Guidelines: the ‘Ideal’ healthy snacks
- Consuming products with a low energy density should be more satiating as, for the same number of calories, one would have to eat more of those foods (in volume).
- An ‘ideal’ healthy snack should have a high nutrient density and promote the feeling of satiation/satisfaction.
- Where weight control and obesity are a concern, an ideal snack should also have a low energy density.
- Yogurt is a nutrient-dense, tasty, handy and easily digested product to help people reach their daily dairy intake without excess calories.
- Replacing less healthy snacks and foods with yogurt is a simple way to re-establish healthier daily dietary habits.
A step further
Nutrient versus energy density: glossary (1,2)
- Nutrient density* describes the ratio of nutrients (in grams) to energy content (in joules or calories) of any particular food.
- Energy density* describes the amount of calories per gram of food. Its use helps consumers evaluate the energy provided by snacks through a given mass/volume ratio.
*calculation varies according to country
Snacking: what is a healthier alternative?
- An unhealthy snack can be described as having a low nutrient content and a high energy density, and failing to satiate, thus potentially promoting the craving for further consumption.
- An ‘ideal’ healthy snack would therefore have a high nutrient density and promote a feeling of satiation and satisfaction, which may limit its excessive consumption.
Relevance of yogurt today
- According to the Nutrient Rich Foods (NRF) Index and the SAIN/LIM Index, 2 systems to rank foods according to their nutritional content validated in the USA and FRANCE, milk and yogurt are the second most nutrient-dense group of foods, behind vegetables and fruits (2, 7).
- Yogurt is a good source of protein, calcium and phosphorus, and also contains zinc and vitamin B2, B12, B5, B9 and A. The bioavailability of these nutrients in yogurt is also generally good (3).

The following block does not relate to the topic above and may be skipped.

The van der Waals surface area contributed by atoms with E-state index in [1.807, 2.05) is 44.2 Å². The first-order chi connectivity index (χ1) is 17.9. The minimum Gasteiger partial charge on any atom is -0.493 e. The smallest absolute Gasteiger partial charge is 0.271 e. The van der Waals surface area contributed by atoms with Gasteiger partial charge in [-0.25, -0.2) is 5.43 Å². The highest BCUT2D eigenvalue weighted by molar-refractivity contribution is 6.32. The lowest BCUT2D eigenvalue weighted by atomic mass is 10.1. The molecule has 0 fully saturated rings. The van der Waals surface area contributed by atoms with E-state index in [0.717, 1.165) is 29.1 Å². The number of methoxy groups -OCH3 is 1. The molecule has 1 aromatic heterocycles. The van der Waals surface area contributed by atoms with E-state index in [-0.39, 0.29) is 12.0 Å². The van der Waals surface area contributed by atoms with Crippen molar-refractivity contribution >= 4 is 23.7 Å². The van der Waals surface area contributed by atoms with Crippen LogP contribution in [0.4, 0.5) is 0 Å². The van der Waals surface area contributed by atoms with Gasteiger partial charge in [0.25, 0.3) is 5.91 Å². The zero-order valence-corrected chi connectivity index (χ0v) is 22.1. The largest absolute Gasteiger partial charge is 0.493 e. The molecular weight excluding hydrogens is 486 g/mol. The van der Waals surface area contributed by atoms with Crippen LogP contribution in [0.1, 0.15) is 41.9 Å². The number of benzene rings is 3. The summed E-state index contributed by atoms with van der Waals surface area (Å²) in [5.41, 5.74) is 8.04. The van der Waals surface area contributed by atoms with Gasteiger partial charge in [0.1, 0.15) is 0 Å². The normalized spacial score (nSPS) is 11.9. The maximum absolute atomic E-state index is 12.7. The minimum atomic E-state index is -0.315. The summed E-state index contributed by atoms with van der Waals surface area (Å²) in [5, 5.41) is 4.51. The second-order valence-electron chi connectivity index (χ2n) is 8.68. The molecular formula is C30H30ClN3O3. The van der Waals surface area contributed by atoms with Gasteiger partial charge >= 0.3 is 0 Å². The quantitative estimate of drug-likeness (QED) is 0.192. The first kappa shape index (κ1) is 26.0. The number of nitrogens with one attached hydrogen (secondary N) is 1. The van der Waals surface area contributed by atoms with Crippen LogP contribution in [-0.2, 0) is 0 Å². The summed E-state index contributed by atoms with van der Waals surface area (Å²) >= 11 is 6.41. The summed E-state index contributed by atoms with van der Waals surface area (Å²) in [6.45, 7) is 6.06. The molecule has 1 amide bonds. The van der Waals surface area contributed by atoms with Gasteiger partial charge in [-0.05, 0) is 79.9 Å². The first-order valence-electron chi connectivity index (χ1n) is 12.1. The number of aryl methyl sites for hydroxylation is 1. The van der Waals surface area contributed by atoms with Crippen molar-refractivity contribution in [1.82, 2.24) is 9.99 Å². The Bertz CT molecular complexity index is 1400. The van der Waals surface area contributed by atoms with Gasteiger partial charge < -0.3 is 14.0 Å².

- The proteins in yogurt contain all 9 essential amino acids and are of a higher quality than proteins from plant sources (4).
- Yogurt has a much lower energy density than most cheeses (5).
- The consumption of dairy, including yogurt but not cheese, is associated with a reduced incidence of type 2 diabetes and lower fasting blood glucose levels (6).
Dietary Guidelines for Americans, 2010. Available at www.dietaryguidelines.gov
Drewnowski A. Concept of a nutritious food: toward a nutrient density score. Am J Clin Nutr. Oct 2005; 82 (4) : 721-32
Gaucheron F. Milk and dairy products: a unique micronutrient combination. J Am Coll Nutr. 2011; 30 (5 Suppl1) : 400S-9S
Bos C et al. Nutritional and physiological criteria in the assessment of milk protein quality for humans. J Am Coll Nutr. 2000 ; 19 (2 Suppl) : 191S-205S
French food composition table, Table Ciqual 2008. Available at http://www.ansespro.fr/TableCIQUAL/
Fumeron F et al. Dairy consumption and the incidence of hyperglycemia and the metabolic syndrome: results from a French prospective study. Data from the Epidemiological Study on the Insulin Resistance Syndrome (DESIR). Diabetes Care 2011 ; 34 (4) : 813-7
Darmon N et al. Am J Clin Nutr April 2009 vol. 89 no. 4 1227-1236